How to maintain the calm of lockdown in a normal world
Whilst others around you are struggling with lockdown, are you secretly struggling with the thought of not being in lockdown? Perhaps you are thriving in this environment of staying at home. With fewer expectations, many could happily live in this bubble for the foreseeable future.
This can create problems when the pleasurable feeling of enjoyment mutates to a fear of the future. Your mindful way of being becomes blocked by anxious thoughts about going back to managing the pressure of life, meeting the expectations and needs of others, rushing to arrive at places on time.
The good news is that if you have recognised this now, you can start to act. You can start rewriting your script so that you can continue your life in a way that allows the calm to stay.
Recognise what you enjoy and what you fear
Think about what you enjoy about having to stay at home. As someone who struggles to take time for myself, this lockdown has provided me with the excuse I needed to do what I want. To-do lists all around the world are being ticked off faster than ever before and yet, he pride of a fully completed list can be stomped all over by the anxiety of how quickly it will grow once lockdown is over.
As you recognise what it is you relish, write it down. In a separate section, write down what you fear about going back to your old way of living. At the top of your list write the following two statements:
- "Before you assist others, always put your oxygen mask on first."
- "My world improved immediately when I stopped seeking the approval of others and began approving of myself."
And, here are two simple phrases to remind you that:
- You need to be fulfilled in order to fulfil others.
- Your life will improve if you follow your dreams instead of allowing others to tell you what you can and can’t do.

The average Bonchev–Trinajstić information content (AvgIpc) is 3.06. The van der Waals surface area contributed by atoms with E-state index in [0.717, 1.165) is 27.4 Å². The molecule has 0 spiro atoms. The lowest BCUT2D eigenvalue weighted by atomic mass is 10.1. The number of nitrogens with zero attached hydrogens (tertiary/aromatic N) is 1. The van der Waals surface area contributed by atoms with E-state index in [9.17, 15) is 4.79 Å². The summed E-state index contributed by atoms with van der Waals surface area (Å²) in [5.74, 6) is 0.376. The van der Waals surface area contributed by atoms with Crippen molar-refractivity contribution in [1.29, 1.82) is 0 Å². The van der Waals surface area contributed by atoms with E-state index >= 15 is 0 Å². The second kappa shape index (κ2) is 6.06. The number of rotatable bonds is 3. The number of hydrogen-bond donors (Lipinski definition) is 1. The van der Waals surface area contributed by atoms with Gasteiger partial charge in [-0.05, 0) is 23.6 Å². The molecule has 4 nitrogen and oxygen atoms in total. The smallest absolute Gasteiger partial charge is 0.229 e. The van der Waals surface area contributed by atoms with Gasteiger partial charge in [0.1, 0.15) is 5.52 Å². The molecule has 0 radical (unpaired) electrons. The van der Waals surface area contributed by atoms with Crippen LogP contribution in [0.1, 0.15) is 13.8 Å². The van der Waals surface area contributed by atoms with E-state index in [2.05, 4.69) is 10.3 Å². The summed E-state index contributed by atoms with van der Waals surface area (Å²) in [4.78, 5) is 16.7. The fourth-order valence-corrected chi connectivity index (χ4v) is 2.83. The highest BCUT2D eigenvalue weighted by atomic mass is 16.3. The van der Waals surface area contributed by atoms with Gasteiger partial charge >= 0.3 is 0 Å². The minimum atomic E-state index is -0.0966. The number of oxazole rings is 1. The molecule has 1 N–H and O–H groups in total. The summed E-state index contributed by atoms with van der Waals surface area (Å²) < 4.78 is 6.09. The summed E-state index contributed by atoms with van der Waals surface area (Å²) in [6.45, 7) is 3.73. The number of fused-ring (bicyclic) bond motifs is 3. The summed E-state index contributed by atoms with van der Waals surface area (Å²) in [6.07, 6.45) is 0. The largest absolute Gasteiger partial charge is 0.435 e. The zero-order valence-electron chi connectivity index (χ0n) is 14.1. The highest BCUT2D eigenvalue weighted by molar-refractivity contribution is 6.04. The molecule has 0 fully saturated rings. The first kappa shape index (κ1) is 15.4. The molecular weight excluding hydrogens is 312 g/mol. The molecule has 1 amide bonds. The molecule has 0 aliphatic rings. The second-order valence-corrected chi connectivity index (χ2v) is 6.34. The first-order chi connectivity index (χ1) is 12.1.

Practise saying no
Do you fear upsetting others? Or feel obliged to say yes to everything?
A "yes" when we really mean "no" can lead to resentment and stress. We say yes because we fear damaging relationships but, in conjunction with clear boundaries, honesty and saying no is crucial for healthy relationships.
Just as children need boundaries to feel safe, so do adults. Be clear and kind, understand that the other person may feel confused at first and react negatively, but with clear consistent boundaries, they can feel secure in their position in your world.
Give yourself a break
Did you feel great when you spent Sunday in the sun, reading a book for the whole day? Would you usually have been rushing around to get ready to go somewhere or panicking as you prepare for the visitors arriving soon? Yes, I did and yes, I would!
Many of us love socialising, but when your calendar gets so full there isn’t any space left for you, it can lead to overwhelm and eventually burnout. Look at your diary now and block out a regular slot. Be strict with yourself and remember how to say no. Keep these slots free for you to do whatever you want to do. You may choose to spend these days with your partner and children, or you may not.
Create a plan with someone that can look after your children in your absence if you need to. Sometimes family days are needed as much as 'me days'. Aim to continue with this in advance of your diary getting filled.
Do the two-minute jobs when you have two minutes
When you have two minutes, five minutes or sometimes even 20 minutes, do you find yourself reaching for your screen? I find it’s so easy to put the pasta on to boil and then scroll for 10 minutes. After all, what can anyone get done in 10 minutes?
Well, you’d be surprised what you can do in two minutes, let alone 10!
Start scanning your to-do list whenever you have any unfilled time, no matter how small. If you’re an uber organiser you may write your to-do list into time relevant sections. This will keep your to-do list down so when you have more time you can complete the big jobs that are forever at the end of the list.
Have you been enjoying time at home with your partner, maybe the extra help, the contributions you have been making or simply the time together? Communicate this.
Write down what you have been doing differently and see what you can continue when lockdown ends. Could you ask your employer if you can work from home a little more? Or perhaps you can switch some things around in your lives to get more time together or split the personal workload differently?
With all of this, take it easy on yourself. Ease off the pressure. We're all dealing with this for the first time, and this slow way of living is new - and uncomfortable - for many. However you wish to spend this time, make sure you are looking after yourself.
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